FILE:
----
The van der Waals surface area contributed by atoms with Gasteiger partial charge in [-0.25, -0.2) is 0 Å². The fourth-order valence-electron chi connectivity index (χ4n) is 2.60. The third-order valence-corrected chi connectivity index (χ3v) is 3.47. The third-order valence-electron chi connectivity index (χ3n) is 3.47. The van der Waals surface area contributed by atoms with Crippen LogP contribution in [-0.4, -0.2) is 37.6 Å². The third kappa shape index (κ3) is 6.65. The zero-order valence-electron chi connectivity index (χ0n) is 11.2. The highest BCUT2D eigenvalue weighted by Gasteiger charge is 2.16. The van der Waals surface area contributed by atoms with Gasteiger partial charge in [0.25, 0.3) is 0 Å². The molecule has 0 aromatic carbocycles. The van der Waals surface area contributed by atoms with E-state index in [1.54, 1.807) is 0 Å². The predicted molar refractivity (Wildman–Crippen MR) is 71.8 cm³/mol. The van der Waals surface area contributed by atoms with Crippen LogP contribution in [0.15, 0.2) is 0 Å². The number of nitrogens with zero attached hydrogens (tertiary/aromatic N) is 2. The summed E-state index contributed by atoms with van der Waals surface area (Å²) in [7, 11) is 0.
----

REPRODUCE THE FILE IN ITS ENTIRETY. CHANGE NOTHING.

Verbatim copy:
The van der Waals surface area contributed by atoms with Gasteiger partial charge in [-0.25, -0.2) is 0 Å². The fourth-order valence-electron chi connectivity index (χ4n) is 2.60. The third-order valence-corrected chi connectivity index (χ3v) is 3.47. The third-order valence-electron chi connectivity index (χ3n) is 3.47. The van der Waals surface area contributed by atoms with Crippen LogP contribution in [-0.4, -0.2) is 37.6 Å². The third kappa shape index (κ3) is 6.65. The zero-order valence-electron chi connectivity index (χ0n) is 11.2. The highest BCUT2D eigenvalue weighted by Gasteiger charge is 2.16. The van der Waals surface area contributed by atoms with Gasteiger partial charge in [0.25, 0.3) is 0 Å². The molecule has 0 aromatic carbocycles. The van der Waals surface area contributed by atoms with E-state index in [1.54, 1.807) is 0 Å². The predicted molar refractivity (Wildman–Crippen MR) is 71.8 cm³/mol. The van der Waals surface area contributed by atoms with Crippen LogP contribution in [0.15, 0.2) is 0 Å². The number of nitrogens with zero attached hydrogens (tertiary/aromatic N) is 2. The summed E-state index contributed by atoms with van der Waals surface area (Å²) in [7, 11) is 0.